How Not to Write a Cease and Desist Letter — Part II

by Paul Alan Levy

Several years ago, the notorious Hollywood mouthpiece Martin Singer sent a demand letter to the San Diego Reader, in reaction to its having inquired about a pending law suit, threatening to sue it in the event that any story it might write about the subject of the inquiry and further threatening to file a lawsuit in the event that its demand letter was published.  The Reader not only published the story but also made the demand letter the focus of a separate story, while incidentally repeating the allegations that Singer was so anxious to suppress.  So far as I know, Lavely & Singer never followed up on the threat to sue either for copyright infringement or for defamation.

Yesterday, the online gossip site Lipstick Alley received a demand letter from one of Singer’s staffers, Allison S. Hart.  Hart objects to a handful of posts about actor Jared Leto’s alleged affinity for rough sex and about the size of a certain part of his anatomy (here and here) and warns that if Lipstick Alley does not remove the posts immediately, both it and its users face imminent legal action and “millions of dollars in liability.”   Given that all of the posts are more than eighteen months old, far beyond the statute of limitations, and that Lipstick Alley is plainly immune from suit under section 230 of the Communications Decency Act, the threat of litigation is a joke.    My response to her letter points out these and several other reasons why her threatened lawsuit cannot possibly succeed.  And, considering that she is apparently threatening to file suit in California court, such a lawsuit would likely cost her client substantial fees under that state’s anti-SLAPP statute.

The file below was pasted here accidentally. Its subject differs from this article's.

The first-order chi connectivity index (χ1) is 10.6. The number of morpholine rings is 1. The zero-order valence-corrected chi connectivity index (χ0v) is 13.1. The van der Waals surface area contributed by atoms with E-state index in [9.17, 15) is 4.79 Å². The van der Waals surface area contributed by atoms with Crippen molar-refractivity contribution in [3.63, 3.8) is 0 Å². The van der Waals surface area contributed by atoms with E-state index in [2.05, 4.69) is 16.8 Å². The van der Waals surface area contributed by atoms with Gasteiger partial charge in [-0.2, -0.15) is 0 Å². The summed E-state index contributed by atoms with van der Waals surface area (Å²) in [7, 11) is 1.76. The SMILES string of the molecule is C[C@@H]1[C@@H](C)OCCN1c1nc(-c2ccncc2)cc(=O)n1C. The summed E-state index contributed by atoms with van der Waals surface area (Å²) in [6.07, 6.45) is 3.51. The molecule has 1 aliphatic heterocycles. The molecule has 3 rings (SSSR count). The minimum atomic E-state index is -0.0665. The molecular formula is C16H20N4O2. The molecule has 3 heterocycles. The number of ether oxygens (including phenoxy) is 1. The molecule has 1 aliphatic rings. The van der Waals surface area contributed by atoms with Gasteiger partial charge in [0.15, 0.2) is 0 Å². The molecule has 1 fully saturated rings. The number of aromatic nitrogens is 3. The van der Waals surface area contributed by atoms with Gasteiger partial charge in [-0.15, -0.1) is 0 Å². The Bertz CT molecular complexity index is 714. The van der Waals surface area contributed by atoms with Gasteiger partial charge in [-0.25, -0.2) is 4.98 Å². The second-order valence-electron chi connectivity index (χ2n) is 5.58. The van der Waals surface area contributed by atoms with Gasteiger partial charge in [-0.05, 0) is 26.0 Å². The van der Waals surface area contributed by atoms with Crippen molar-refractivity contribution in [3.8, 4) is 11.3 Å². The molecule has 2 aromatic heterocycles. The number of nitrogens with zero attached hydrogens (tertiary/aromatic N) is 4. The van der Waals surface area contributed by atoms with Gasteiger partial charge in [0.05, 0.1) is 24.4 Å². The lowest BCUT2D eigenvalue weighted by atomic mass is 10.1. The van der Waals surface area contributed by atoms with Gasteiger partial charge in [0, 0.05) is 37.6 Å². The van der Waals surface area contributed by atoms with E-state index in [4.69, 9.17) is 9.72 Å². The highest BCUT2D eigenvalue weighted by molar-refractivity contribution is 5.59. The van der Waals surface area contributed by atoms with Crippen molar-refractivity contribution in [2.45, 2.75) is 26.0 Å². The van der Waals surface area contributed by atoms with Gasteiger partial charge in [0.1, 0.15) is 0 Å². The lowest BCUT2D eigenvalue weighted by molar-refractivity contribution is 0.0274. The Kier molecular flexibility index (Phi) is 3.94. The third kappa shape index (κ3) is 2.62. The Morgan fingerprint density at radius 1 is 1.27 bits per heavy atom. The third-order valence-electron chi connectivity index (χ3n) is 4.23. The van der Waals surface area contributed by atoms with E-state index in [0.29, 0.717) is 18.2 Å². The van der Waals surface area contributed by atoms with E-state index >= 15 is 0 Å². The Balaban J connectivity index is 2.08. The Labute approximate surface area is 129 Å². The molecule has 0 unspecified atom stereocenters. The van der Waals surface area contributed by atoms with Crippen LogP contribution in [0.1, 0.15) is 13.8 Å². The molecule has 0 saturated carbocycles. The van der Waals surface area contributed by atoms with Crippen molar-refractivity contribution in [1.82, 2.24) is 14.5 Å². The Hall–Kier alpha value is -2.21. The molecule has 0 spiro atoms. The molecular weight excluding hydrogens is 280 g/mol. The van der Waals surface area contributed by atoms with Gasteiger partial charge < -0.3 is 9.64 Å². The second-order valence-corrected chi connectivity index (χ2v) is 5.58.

But Hart compounded her error by beginning her demand letter with the assertion that her letter is “confidential” and that “publication or dissemination is prohibited.”   When the late John Dozier’s law firm showed a tendency to include that line in its demand letters, I posted on Public Citizen’s own web site a demand letter that one of his associates had sent to one of my frequent clients, a consumer commentary site, and, in a response, invited the associate who had the misfortune to have put his name on that particular letter to file suit for copyright infringement if he genuinely believed that he had a sound basis for doing so.  Dozier continued to talk online about his copyright theory, but the controversy received sufficient notoriety online — the very environment in which Dozier was trying to develop his business by posturing himself as the ultimate anti-Levy — that the threat dropped out of his firm’s demand letters.

Lavely & Singer has been sending bullying letters on behalf of its Hollywood clients for years. It apparently prides itself on Singer’s reputation “as a ‘pit bull’ who has ‘rabid’ tactics and the nickname ‘Mad Dog’” (by posting on his firm's own web site a long excerpt from a magazine article containing this language). This sort of adjective apparently brings him a good deal of business.   But his firm's claim that nobody can republish its letters deserves challenge.

0 thoughts on “How Not to Write a Cease and Desist Letter — Part II

Leave a Reply

Your email address will not be published. Required fields are marked *